Monday, June 1, 2009

Some Relief for the Borrowers

With the current state of global economy, there seems to be some good news for the borrowers. Here are a few examples.

Banks are Cash Strapped
The government has been conducting "stress tests" on banks, and telling some they need more liquidity. This apparently prompted some banks to send letters to borrowers with offers to discount the principal amount of their mortgage debts, if they can currently payoff their loan balances. Some borrowers have been able to approach lenders and negotiate nearly 30% off their principal balances to payoff the loan in cash. These scenarios are limited to large commercial mortgage loans, and only for those borrowers who can afford to pay them off in cash. But for those who have this ability, it is an amazing opportunity to make a good deal of money as the market will recover in the next few years.

Qualified Principal Residence Indebtedness
Section 108 of the Internal Revenue Code treats a discharge of a debt as ordinary income, taxed at ordinary income tax levels. For example, if a homeowner owes $500,000 to a bank and bank agrees forgive this debt, this like the homeowner had income of $500,000 and used it to payoff the debt. However, in light of the current "mortgage meltdown", Congress has created an exception. The Mortgage Debt Relief Act of 2007 allows a homeowner to exclude income from the discharge of debt on their principal residence in calendar years 2007 through 2012, based on mortgage restructuring, or forgiveness of mortgage debt in connection with a foreclosure. The Act allows up to $2,000,000 of forgiven debt to be excluded from income for married couples filing jointly, and up to $1,000,000 for married couples filing separately.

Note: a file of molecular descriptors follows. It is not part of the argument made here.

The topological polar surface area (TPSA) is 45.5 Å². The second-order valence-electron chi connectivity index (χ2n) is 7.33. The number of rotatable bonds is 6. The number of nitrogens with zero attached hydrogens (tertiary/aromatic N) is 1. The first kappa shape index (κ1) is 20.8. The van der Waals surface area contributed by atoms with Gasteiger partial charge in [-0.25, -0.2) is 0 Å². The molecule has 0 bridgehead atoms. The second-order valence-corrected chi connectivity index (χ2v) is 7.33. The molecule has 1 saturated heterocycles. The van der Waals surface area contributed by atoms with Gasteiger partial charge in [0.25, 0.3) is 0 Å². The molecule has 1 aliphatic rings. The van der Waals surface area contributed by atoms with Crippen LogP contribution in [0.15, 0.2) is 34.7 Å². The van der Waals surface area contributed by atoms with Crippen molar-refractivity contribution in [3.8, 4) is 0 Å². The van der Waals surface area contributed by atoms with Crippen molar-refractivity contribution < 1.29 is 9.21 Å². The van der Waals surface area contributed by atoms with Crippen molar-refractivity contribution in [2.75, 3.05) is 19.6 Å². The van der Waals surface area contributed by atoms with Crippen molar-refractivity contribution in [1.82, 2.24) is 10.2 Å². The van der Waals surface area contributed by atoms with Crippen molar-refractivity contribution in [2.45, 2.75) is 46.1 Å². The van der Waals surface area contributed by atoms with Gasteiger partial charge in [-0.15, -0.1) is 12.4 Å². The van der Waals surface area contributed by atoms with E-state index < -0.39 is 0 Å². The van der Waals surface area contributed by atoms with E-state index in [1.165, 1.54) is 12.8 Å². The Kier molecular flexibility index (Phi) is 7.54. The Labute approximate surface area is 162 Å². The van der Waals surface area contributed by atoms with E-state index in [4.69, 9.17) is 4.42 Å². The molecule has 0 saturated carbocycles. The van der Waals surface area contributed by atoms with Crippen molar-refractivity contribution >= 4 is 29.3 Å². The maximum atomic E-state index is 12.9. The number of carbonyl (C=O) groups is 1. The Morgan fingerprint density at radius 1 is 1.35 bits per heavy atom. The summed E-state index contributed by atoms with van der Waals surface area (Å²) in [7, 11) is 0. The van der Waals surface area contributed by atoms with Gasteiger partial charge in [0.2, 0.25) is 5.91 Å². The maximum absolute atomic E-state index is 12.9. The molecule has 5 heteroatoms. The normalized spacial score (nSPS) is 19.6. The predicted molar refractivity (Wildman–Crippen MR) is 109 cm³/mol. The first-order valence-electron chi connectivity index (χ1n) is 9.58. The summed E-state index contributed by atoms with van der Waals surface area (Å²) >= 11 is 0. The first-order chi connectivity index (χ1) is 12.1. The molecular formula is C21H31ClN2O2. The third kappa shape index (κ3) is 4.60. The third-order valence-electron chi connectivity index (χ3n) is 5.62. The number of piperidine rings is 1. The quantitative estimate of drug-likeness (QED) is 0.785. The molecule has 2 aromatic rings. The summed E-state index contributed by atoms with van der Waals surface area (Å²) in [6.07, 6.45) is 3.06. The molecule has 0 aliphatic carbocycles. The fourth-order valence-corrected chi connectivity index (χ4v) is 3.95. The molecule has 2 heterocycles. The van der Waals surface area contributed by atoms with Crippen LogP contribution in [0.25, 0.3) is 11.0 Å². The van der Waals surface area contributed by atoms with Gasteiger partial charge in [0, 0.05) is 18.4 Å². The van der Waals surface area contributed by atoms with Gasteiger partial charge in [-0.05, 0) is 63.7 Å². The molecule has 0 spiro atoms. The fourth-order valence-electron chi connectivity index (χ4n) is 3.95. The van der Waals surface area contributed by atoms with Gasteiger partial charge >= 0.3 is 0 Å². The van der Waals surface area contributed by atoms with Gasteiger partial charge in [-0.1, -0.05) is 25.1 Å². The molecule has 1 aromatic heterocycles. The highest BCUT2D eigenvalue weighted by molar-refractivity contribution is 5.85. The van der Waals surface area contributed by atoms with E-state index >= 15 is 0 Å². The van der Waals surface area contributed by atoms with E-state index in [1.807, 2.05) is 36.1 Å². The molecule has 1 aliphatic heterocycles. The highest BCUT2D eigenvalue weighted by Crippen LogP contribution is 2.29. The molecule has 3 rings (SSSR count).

Deferred Discharge of Debt Income
On February 17, 2009, President Obama signed into law the American Recovery and Reinvestment Act of 2009. This Act added a new Subsection 108(i) to the Internal Revenue Code, which permits a debtor to defer the recognition of discharge of debt income from the purchase, exchange, or forgiveness of a debtor’s debt instruments during calendar years 2009 and 2010. When this election is properly made, the taxpayer must include the discharge of debt in taxpayer's income ratably over the five taxable years starting with the fifth taxable year after the taxable year in which the reacquisition event took place.

Protection for Credit Card Borrowers
On May 22, 2009, President Obama signed into law the Credit Card Accountability, Responsibility and Disclosure ("CARD") Act of 2009. This new regulations will become effective February 2010, and are intended to protect the consumers from deceptive practices by the credit card companies, and include the following features: Cardholders must be given 45 days' notice prior to significant term changes including interest rate increases; credit card company cannot raise interest based on cardholder's record with other creditors; no more double-cycle billing; and payments on each statement will be due at least 21 days after the statement is mailed out.

Robin Mashal is a partner at the law firm of Hong & Mashal, LLP, and can be reached at (310) 286-2000. His practice focuses on business law, real estate law and civil litigation. Hong & Mashal LLP is a California business law firm.